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Germany's Rhine River: Raging with History
by Rick Steves
Jostling through crowds of Germans and tourists in the Rhine River village of Bacharach, I climb to the sun deck of the ferry and grab a chair. With the last passenger barely aboard, the gangplank is dragged in and the river pulls us away.
I'm captivated by the Rhine. There's a rhythm to the mighty river that merges with its environment: black slate cut from plains above, terraced vineyards zigzagging up hills, husks of ruined castles, and stoic spires of stone churches slicing vertically through townscapes.
Passengers' parkas flap in the cool wind as the rugged hillscape gradually reveals castles both ruined and restored. The ridges of the gorge rise above us, unblemished by any modern building, thanks to a strict code that holds the tide of contemporary Germany back, out of sight from this romantic river escape. Tortured green vineyards climb steep hillsides, and turreted towns grab friendly bits of shoreline. Trains streak like arrows along both shores. Bright green and red buoys battle the current, keeping the cautious parade of barges and sightseeing boats off the many reefs.
The sheer bulk of history that has poured through this river valley rouses any romantic soul. It was here that the ancient Romans decided to call it an empire and draw the line that defined their vast holdings -- separating barbarians from the civilized world. It was here that Prussian General von Blucher used an innovative pontoon bridge to cross the Rhine and flank Napoleon's forces (on their way back from a disastrous Russian campaign). And it was also along the Rhine where U.S. General George S. Patton's troops found a bridge still standing at Remagen to bring World War II into Hitler's heartland.
While the Rhine is more than 800 miles long, the 36-mile stretch from Mainz to Koblenz is by far the most interesting. This is the Romantic Rhine, a powerful stretch of the river slashing a deep and scenic gorge. And the best way to see it is to cruise it. While some travelers do the whole Mainz-Koblenz trip, today I'm just focusing on the most scenic hour -- cruising downstream from Bacharach to St. Goar.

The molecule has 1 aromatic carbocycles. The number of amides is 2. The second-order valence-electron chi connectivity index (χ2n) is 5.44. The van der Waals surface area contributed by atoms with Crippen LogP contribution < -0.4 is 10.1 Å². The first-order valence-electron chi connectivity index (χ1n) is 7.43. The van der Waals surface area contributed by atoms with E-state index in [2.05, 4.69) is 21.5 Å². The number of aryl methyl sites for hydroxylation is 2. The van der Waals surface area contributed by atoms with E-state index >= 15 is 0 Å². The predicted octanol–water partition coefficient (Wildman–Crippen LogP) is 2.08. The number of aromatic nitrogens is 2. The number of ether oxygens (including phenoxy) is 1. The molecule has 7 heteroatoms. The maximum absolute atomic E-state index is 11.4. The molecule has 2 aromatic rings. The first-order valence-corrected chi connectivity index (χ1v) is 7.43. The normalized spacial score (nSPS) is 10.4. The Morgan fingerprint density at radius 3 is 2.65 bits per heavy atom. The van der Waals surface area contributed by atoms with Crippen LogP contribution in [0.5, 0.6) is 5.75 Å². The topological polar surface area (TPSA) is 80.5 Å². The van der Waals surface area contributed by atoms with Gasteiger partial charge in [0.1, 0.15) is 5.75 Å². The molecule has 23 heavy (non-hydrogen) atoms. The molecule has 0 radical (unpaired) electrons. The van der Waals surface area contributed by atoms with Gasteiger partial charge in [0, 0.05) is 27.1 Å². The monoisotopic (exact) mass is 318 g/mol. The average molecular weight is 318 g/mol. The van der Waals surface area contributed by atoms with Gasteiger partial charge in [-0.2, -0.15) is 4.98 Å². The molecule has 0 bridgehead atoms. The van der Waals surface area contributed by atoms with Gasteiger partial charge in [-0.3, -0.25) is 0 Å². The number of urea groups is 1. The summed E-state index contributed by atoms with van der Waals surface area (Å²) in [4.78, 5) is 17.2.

From early April through October boats run daily in both directions from Mainz to Koblenz. Most travelers sail on the bigger Koeln-Duesseldorfer (K-D) Line; the Bingen-Ruedesheimer Line is cheaper but makes fewer trips per day. Both cruises offer the same evocative scenery. There's a little narration, and studious passengers use handy Rhine map-guides to identify the sights we pass.
All along the Rhine, it seems each castle and every rock comes with a story. Many of the castles were "robber baron" fortresses built by petty princes and two-bit rulers back when there were 350 independent little states in what is today's Germany. The castle owners raised heavy chains across the river when boats came -- and lowered them only when the merchants had paid their duty. We sail close by one of the many scenic fortresses -- Pfalz Castle -- which was built on an island in the middle of the river.
As the cliffs get steeper, the rocks darker, and the river faster, the scenery becomes more dramatic. With the boat's sun deck filled mostly with beer-sipping, ice cream-licking Germans, our collective pulse quickens as we approach the mythological climax of this cruise. Over the ship's loudspeakers comes the story of Loreley -- the maiden who seduced sailors into shipwrecks.
Because of the reefs just upstream, many ships never made it to St. Goar. Sailors (after days on the river) blamed their misfortune on a maiden whose long blonde hair almost covered her body. This legendary siren flirted and sang her distracting song from this rock, a legend immortalized in the poetry of Heinrich Heine.
Our boat survives the Loreley and docks in St. Goar, a classic Rhine tourist town. Its hulk of a castle overlooks a half-timbered shopping street and leafy riverside park, busy with sightseeing ships and contented strollers. Sitting like a dead pit bull above St. Goar, Rheinfels Castle rumbles with ghosts from its hard-fought past -- the single best Rhineland ruin to explore.
While the town of St. Goar itself isn't much more than a few hotels and restaurants, it still makes a good base for hiking or biking the region. A tiny ferry will shuttle you back and forth across the busy Rhine from here. For a fun little jaunt, take a quick round trip with some time to explore the other side.
The Rhine Valley is storybook Germany, a fairy-tale world of legends and medieval castles. Through it all, the quiet, deep-gray power of the river flows as steadily as time itself, a dance floor where ferries, barges, and sightseeing boats do their lumbering do-si-do past fabled and treacherous rocks.
St. Goar's Hotel am Markt is rustic and a good deal with all the modern comforts (moderate, www.hotel-am-markt-sankt-goar.de). Frau Kurz offers St. Goar's best bed and breakfast, renting three delightful rooms (budget, www.gaestehaus-kurz.de).
In St. Goar, the Schlosshotel Rheinfels dining room is your Rhine splurge, with an incredible, enclosed view terrace (tel. 06741/8020). Gasthaus Zur Krone is the local choice for traditional German food (tel. 06741/1515).
The Koeln-Duesseldorfer (K-D) Line runs often, and the boat is never full (www.k-d.com). The less expensive Bingen-Ruedesheimer Line makes three trips daily (www.bingen-ruedesheimer.de ).
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Vacations & Travel "Germany's Rhine River: Raging with History"